CISL works to:

1. Build momentum, engagement and understanding around alternative views of and approaches to the economy that incorporate and support nature.

Nature and economic activity cannot be competing priorities. Economic activity depends on the environment and the benefits it provides to humanity. We need to develop and grow new ways of thinking about economic activity that allow us to operate in ways that respect longer term and wider outcomes. A healthy natural environment, and economic structures that support this, are key components of a more resilient, holistic and inclusive economic system.

2. Embed nature in economic and financial decision making.

Decision makers need to identify, analyse and act on challenges and opportunities  to ensure positive outcomes are achieved for people, nature and climate. Economic decision makers must consider their impacts on nature, and the opportunities that action on nature can bring, or risk putting the viability of our whole economy at risk.  Specifically, to achieve this goal, we work to:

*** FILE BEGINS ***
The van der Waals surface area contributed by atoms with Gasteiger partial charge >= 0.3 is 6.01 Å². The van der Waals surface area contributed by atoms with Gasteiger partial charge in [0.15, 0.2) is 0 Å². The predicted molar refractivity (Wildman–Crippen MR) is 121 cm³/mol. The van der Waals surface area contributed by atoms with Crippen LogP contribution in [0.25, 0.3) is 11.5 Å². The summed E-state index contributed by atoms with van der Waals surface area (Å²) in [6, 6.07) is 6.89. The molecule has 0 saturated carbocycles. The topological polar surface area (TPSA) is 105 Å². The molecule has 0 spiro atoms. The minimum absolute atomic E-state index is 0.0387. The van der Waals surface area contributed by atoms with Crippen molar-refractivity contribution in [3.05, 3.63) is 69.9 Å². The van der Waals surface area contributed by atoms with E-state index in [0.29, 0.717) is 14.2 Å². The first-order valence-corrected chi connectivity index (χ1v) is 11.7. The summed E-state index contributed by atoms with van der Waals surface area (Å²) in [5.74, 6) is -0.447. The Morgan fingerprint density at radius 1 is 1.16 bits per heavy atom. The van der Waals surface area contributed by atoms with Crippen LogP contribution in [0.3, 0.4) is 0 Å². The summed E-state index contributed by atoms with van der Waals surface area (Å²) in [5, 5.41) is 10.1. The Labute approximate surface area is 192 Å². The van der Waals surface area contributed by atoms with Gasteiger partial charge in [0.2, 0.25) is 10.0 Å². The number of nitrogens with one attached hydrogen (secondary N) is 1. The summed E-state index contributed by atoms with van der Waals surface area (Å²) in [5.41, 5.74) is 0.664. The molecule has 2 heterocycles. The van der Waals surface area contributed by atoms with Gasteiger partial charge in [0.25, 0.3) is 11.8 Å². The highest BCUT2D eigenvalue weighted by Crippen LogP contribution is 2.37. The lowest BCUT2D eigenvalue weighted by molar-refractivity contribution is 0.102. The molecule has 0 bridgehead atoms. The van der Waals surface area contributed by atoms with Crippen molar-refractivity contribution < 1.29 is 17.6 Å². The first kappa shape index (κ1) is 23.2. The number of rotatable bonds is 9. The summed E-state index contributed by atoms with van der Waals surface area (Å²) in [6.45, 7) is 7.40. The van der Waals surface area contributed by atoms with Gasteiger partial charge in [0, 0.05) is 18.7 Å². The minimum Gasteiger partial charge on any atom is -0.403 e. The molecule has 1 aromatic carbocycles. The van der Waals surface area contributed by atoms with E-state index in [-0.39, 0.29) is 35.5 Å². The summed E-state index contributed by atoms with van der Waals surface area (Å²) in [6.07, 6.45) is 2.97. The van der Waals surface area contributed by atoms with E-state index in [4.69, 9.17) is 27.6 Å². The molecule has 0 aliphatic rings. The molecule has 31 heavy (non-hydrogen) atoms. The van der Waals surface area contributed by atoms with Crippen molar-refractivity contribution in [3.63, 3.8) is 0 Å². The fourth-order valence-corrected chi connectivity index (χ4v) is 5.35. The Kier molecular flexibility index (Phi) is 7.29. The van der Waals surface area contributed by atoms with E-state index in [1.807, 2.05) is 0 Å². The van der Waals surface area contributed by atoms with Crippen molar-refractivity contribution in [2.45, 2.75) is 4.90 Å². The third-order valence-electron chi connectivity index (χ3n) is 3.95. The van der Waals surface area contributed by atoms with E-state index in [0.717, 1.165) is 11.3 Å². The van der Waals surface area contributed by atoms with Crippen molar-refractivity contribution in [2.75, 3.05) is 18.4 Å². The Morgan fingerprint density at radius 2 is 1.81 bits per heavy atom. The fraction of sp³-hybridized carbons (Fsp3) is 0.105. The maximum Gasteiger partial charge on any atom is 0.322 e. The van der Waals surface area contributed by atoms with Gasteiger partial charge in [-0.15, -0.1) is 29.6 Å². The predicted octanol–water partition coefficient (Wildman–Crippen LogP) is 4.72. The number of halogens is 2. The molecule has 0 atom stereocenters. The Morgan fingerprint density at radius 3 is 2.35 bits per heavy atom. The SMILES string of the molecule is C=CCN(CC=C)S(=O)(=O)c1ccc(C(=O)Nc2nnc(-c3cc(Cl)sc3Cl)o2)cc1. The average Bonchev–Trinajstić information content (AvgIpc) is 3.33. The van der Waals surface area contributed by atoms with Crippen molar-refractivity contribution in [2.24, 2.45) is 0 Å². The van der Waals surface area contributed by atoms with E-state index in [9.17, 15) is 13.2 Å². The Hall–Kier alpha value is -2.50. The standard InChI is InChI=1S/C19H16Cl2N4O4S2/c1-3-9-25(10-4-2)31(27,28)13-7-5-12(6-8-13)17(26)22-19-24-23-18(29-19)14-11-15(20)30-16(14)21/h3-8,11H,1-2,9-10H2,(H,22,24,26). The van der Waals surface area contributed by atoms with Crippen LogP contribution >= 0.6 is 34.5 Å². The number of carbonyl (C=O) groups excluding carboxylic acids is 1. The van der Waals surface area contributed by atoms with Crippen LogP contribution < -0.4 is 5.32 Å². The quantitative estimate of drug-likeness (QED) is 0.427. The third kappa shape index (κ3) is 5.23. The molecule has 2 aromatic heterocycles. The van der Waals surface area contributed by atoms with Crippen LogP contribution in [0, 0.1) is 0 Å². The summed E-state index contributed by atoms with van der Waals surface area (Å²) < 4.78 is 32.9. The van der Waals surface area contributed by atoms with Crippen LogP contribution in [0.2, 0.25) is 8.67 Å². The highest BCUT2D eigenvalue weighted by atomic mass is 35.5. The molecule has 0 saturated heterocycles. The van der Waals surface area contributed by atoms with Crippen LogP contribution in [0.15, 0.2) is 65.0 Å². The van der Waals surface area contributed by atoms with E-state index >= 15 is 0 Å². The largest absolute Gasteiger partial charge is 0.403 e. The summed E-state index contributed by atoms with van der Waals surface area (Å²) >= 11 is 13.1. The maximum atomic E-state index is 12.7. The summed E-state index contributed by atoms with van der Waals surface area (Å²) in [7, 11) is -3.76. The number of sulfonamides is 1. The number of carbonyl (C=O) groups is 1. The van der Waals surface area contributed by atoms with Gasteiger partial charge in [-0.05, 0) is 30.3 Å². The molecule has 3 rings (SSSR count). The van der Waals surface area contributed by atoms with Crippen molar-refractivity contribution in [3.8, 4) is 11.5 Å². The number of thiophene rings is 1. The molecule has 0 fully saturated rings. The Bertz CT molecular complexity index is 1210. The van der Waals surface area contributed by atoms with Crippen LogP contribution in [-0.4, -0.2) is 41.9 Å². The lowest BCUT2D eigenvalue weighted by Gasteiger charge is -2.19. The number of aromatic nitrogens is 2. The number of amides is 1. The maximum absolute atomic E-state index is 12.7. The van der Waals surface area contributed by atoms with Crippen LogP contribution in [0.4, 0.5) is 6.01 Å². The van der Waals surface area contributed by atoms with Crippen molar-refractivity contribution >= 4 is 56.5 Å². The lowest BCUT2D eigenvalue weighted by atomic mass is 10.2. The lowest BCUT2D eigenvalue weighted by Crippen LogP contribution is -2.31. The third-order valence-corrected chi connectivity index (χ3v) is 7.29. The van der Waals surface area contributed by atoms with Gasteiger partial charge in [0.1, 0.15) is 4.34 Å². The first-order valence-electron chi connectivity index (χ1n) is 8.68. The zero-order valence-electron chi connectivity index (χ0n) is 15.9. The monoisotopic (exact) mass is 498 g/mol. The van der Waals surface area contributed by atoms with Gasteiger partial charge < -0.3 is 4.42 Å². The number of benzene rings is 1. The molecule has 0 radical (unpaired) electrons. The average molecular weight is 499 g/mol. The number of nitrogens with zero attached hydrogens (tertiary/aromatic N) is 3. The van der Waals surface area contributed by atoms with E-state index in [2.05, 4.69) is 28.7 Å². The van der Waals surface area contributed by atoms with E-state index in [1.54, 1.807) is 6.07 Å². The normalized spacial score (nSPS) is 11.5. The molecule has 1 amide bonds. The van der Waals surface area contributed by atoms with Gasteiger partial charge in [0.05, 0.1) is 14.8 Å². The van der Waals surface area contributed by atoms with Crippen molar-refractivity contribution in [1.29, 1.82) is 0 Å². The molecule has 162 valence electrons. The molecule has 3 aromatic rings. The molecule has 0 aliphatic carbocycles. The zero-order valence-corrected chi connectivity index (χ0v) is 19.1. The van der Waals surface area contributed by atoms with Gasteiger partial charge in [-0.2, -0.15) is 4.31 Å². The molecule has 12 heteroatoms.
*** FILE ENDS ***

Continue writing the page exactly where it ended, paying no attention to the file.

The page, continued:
• Place nature at the heart of policymaking and regulation. Only by delivering effective stewardship of nature will policy makers be able to provide the security and prosperity that underpin people’s livelihoods and sense of wellbeing. Strong policy incentives will be instrumental in determining the success of our efforts to revitalise nature. Our business leadership group, CLG Europe signed a public letter to the European Parliament urged them to support the EU Nature Restoration Law.